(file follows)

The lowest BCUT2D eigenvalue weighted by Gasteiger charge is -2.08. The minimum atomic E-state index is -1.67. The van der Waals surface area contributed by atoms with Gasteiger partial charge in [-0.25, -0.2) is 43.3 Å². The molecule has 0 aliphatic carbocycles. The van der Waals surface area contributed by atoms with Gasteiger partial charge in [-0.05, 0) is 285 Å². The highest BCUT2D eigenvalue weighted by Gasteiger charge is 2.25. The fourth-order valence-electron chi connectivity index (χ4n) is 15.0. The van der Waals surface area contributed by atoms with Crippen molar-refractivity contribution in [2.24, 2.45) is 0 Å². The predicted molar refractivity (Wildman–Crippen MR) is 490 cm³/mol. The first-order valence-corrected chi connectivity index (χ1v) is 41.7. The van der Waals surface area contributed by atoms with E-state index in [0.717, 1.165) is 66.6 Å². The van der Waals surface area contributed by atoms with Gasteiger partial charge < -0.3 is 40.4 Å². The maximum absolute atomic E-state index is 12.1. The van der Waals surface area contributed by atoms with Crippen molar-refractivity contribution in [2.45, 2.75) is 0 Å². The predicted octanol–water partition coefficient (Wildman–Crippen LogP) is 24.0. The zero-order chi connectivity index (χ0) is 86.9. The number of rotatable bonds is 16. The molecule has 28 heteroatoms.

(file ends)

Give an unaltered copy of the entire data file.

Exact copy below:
The lowest BCUT2D eigenvalue weighted by Gasteiger charge is -2.08. The minimum atomic E-state index is -1.67. The van der Waals surface area contributed by atoms with Gasteiger partial charge in [-0.25, -0.2) is 43.3 Å². The molecule has 0 aliphatic carbocycles. The van der Waals surface area contributed by atoms with Gasteiger partial charge in [-0.05, 0) is 285 Å². The highest BCUT2D eigenvalue weighted by Gasteiger charge is 2.25. The fourth-order valence-electron chi connectivity index (χ4n) is 15.0. The van der Waals surface area contributed by atoms with Crippen molar-refractivity contribution in [2.24, 2.45) is 0 Å². The predicted molar refractivity (Wildman–Crippen MR) is 490 cm³/mol. The first-order valence-corrected chi connectivity index (χ1v) is 41.7. The van der Waals surface area contributed by atoms with E-state index in [0.717, 1.165) is 66.6 Å². The van der Waals surface area contributed by atoms with Gasteiger partial charge < -0.3 is 40.4 Å². The maximum absolute atomic E-state index is 12.1. The van der Waals surface area contributed by atoms with Crippen molar-refractivity contribution in [2.45, 2.75) is 0 Å². The predicted octanol–water partition coefficient (Wildman–Crippen LogP) is 24.0. The zero-order chi connectivity index (χ0) is 86.9. The number of rotatable bonds is 16. The molecule has 28 heteroatoms.